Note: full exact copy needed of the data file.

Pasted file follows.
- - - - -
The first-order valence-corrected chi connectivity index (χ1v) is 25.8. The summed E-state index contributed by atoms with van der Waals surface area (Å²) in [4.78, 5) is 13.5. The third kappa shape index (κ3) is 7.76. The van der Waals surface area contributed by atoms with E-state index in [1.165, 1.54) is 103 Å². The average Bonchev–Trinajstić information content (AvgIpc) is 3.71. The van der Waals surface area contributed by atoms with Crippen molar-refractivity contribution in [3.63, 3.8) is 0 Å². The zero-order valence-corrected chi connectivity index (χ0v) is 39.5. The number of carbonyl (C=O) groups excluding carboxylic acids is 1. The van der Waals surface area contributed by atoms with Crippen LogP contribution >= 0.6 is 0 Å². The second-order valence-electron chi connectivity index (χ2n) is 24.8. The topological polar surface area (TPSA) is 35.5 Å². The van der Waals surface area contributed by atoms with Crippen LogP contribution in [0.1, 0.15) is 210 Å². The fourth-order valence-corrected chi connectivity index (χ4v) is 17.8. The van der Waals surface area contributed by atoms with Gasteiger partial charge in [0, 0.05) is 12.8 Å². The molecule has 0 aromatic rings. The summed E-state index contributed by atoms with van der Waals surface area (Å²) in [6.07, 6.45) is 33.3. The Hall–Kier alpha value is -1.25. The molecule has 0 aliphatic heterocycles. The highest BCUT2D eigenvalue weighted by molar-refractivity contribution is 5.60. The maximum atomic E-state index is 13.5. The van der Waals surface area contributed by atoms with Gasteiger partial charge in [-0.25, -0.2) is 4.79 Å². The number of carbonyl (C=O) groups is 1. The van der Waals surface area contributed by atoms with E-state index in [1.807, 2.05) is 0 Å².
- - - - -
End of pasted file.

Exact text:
The first-order valence-corrected chi connectivity index (χ1v) is 25.8. The summed E-state index contributed by atoms with van der Waals surface area (Å²) in [4.78, 5) is 13.5. The third kappa shape index (κ3) is 7.76. The van der Waals surface area contributed by atoms with E-state index in [1.165, 1.54) is 103 Å². The average Bonchev–Trinajstić information content (AvgIpc) is 3.71. The van der Waals surface area contributed by atoms with Crippen molar-refractivity contribution in [3.63, 3.8) is 0 Å². The zero-order valence-corrected chi connectivity index (χ0v) is 39.5. The number of carbonyl (C=O) groups excluding carboxylic acids is 1. The van der Waals surface area contributed by atoms with Crippen LogP contribution >= 0.6 is 0 Å². The second-order valence-electron chi connectivity index (χ2n) is 24.8. The topological polar surface area (TPSA) is 35.5 Å². The van der Waals surface area contributed by atoms with Crippen LogP contribution in [0.1, 0.15) is 210 Å². The fourth-order valence-corrected chi connectivity index (χ4v) is 17.8. The van der Waals surface area contributed by atoms with Gasteiger partial charge in [0, 0.05) is 12.8 Å². The molecule has 0 aromatic rings. The summed E-state index contributed by atoms with van der Waals surface area (Å²) in [6.07, 6.45) is 33.3. The Hall–Kier alpha value is -1.25. The molecule has 0 aliphatic heterocycles. The highest BCUT2D eigenvalue weighted by molar-refractivity contribution is 5.60. The maximum atomic E-state index is 13.5. The van der Waals surface area contributed by atoms with Gasteiger partial charge in [-0.25, -0.2) is 4.79 Å². The number of carbonyl (C=O) groups is 1. The van der Waals surface area contributed by atoms with E-state index in [1.807, 2.05) is 0 Å².